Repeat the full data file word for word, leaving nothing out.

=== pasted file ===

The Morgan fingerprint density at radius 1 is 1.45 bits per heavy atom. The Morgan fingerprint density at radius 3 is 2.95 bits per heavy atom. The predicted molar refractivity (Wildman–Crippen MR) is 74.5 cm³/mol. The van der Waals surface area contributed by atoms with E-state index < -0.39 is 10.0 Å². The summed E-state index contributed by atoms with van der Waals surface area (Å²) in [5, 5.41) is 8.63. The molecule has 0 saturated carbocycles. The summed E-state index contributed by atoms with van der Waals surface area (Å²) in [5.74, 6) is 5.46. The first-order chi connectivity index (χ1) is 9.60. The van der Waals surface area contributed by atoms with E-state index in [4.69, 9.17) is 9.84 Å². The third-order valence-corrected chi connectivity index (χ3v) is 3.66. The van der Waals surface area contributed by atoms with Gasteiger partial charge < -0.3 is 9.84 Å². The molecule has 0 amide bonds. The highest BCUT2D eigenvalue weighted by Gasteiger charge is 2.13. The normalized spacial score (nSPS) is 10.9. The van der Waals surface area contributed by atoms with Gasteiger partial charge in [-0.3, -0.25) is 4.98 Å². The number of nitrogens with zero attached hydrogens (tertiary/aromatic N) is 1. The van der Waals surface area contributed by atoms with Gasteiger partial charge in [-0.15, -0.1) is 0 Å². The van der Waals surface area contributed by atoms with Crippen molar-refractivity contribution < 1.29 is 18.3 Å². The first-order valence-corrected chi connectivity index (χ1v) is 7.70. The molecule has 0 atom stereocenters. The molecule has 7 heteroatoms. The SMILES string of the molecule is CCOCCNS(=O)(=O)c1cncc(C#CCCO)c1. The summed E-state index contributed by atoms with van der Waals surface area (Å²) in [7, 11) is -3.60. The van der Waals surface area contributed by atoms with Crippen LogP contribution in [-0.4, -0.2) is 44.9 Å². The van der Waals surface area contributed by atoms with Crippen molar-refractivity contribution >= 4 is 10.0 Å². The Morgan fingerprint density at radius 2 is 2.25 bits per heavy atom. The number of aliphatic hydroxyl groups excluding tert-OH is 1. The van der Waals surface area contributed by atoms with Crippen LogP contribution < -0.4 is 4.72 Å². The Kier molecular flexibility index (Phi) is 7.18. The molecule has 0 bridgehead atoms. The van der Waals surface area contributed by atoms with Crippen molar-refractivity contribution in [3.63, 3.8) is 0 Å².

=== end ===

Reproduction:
The Morgan fingerprint density at radius 1 is 1.45 bits per heavy atom. The Morgan fingerprint density at radius 3 is 2.95 bits per heavy atom. The predicted molar refractivity (Wildman–Crippen MR) is 74.5 cm³/mol. The van der Waals surface area contributed by atoms with E-state index < -0.39 is 10.0 Å². The summed E-state index contributed by atoms with van der Waals surface area (Å²) in [5, 5.41) is 8.63. The molecule has 0 saturated carbocycles. The summed E-state index contributed by atoms with van der Waals surface area (Å²) in [5.74, 6) is 5.46. The first-order chi connectivity index (χ1) is 9.60. The van der Waals surface area contributed by atoms with E-state index in [4.69, 9.17) is 9.84 Å². The third-order valence-corrected chi connectivity index (χ3v) is 3.66. The van der Waals surface area contributed by atoms with Gasteiger partial charge < -0.3 is 9.84 Å². The molecule has 0 amide bonds. The highest BCUT2D eigenvalue weighted by Gasteiger charge is 2.13. The normalized spacial score (nSPS) is 10.9. The van der Waals surface area contributed by atoms with Gasteiger partial charge in [-0.3, -0.25) is 4.98 Å². The number of nitrogens with zero attached hydrogens (tertiary/aromatic N) is 1. The van der Waals surface area contributed by atoms with Gasteiger partial charge in [-0.15, -0.1) is 0 Å². The van der Waals surface area contributed by atoms with Crippen molar-refractivity contribution < 1.29 is 18.3 Å². The first-order valence-corrected chi connectivity index (χ1v) is 7.70. The molecule has 0 atom stereocenters. The molecule has 7 heteroatoms. The SMILES string of the molecule is CCOCCNS(=O)(=O)c1cncc(C#CCCO)c1. The summed E-state index contributed by atoms with van der Waals surface area (Å²) in [7, 11) is -3.60. The van der Waals surface area contributed by atoms with Crippen LogP contribution in [-0.4, -0.2) is 44.9 Å². The van der Waals surface area contributed by atoms with Crippen molar-refractivity contribution >= 4 is 10.0 Å². The Morgan fingerprint density at radius 2 is 2.25 bits per heavy atom. The number of aliphatic hydroxyl groups excluding tert-OH is 1. The van der Waals surface area contributed by atoms with Crippen LogP contribution < -0.4 is 4.72 Å². The Kier molecular flexibility index (Phi) is 7.18. The molecule has 0 bridgehead atoms. The van der Waals surface area contributed by atoms with Crippen molar-refractivity contribution in [3.63, 3.8) is 0 Å².